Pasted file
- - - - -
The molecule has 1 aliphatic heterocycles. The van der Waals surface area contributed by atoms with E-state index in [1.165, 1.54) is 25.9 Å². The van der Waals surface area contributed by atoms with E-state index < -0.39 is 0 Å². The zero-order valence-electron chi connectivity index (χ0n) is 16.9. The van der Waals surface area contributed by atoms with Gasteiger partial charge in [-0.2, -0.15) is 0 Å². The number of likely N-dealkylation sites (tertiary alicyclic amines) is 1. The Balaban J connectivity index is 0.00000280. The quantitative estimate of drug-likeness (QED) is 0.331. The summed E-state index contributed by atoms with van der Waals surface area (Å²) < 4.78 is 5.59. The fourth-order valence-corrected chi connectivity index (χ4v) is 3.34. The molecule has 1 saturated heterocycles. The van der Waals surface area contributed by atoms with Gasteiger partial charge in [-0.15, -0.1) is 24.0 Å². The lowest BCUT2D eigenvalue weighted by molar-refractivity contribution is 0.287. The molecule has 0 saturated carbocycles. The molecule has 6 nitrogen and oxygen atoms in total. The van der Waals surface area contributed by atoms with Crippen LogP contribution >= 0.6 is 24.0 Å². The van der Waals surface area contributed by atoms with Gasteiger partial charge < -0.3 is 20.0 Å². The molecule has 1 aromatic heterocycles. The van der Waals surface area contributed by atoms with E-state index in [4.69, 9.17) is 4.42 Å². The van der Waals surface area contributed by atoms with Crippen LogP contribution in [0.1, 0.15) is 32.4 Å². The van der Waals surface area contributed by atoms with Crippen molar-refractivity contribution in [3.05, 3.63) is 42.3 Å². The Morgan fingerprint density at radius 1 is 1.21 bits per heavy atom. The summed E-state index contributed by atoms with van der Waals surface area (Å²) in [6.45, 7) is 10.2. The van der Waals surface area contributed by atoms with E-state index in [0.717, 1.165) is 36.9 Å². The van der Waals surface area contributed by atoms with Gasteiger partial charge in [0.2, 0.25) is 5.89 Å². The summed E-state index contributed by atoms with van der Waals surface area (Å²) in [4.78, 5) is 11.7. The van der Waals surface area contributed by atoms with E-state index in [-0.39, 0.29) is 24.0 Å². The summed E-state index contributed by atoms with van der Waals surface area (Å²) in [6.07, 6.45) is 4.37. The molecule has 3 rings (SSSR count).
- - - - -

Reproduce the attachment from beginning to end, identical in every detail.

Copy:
The molecule has 1 aliphatic heterocycles. The van der Waals surface area contributed by atoms with E-state index in [1.165, 1.54) is 25.9 Å². The van der Waals surface area contributed by atoms with E-state index < -0.39 is 0 Å². The zero-order valence-electron chi connectivity index (χ0n) is 16.9. The van der Waals surface area contributed by atoms with Gasteiger partial charge in [-0.2, -0.15) is 0 Å². The number of likely N-dealkylation sites (tertiary alicyclic amines) is 1. The Balaban J connectivity index is 0.00000280. The quantitative estimate of drug-likeness (QED) is 0.331. The summed E-state index contributed by atoms with van der Waals surface area (Å²) < 4.78 is 5.59. The fourth-order valence-corrected chi connectivity index (χ4v) is 3.34. The molecule has 1 saturated heterocycles. The van der Waals surface area contributed by atoms with Gasteiger partial charge in [-0.15, -0.1) is 24.0 Å². The lowest BCUT2D eigenvalue weighted by molar-refractivity contribution is 0.287. The molecule has 0 saturated carbocycles. The molecule has 6 nitrogen and oxygen atoms in total. The van der Waals surface area contributed by atoms with Crippen LogP contribution >= 0.6 is 24.0 Å². The van der Waals surface area contributed by atoms with Gasteiger partial charge < -0.3 is 20.0 Å². The molecule has 1 aromatic heterocycles. The van der Waals surface area contributed by atoms with E-state index in [4.69, 9.17) is 4.42 Å². The van der Waals surface area contributed by atoms with Crippen LogP contribution in [0.1, 0.15) is 32.4 Å². The van der Waals surface area contributed by atoms with Crippen molar-refractivity contribution in [3.05, 3.63) is 42.3 Å². The Morgan fingerprint density at radius 1 is 1.21 bits per heavy atom. The summed E-state index contributed by atoms with van der Waals surface area (Å²) in [6.45, 7) is 10.2. The van der Waals surface area contributed by atoms with E-state index in [0.717, 1.165) is 36.9 Å². The van der Waals surface area contributed by atoms with Gasteiger partial charge in [0.2, 0.25) is 5.89 Å². The summed E-state index contributed by atoms with van der Waals surface area (Å²) in [4.78, 5) is 11.7. The van der Waals surface area contributed by atoms with E-state index in [-0.39, 0.29) is 24.0 Å². The summed E-state index contributed by atoms with van der Waals surface area (Å²) in [6.07, 6.45) is 4.37. The molecule has 3 rings (SSSR count).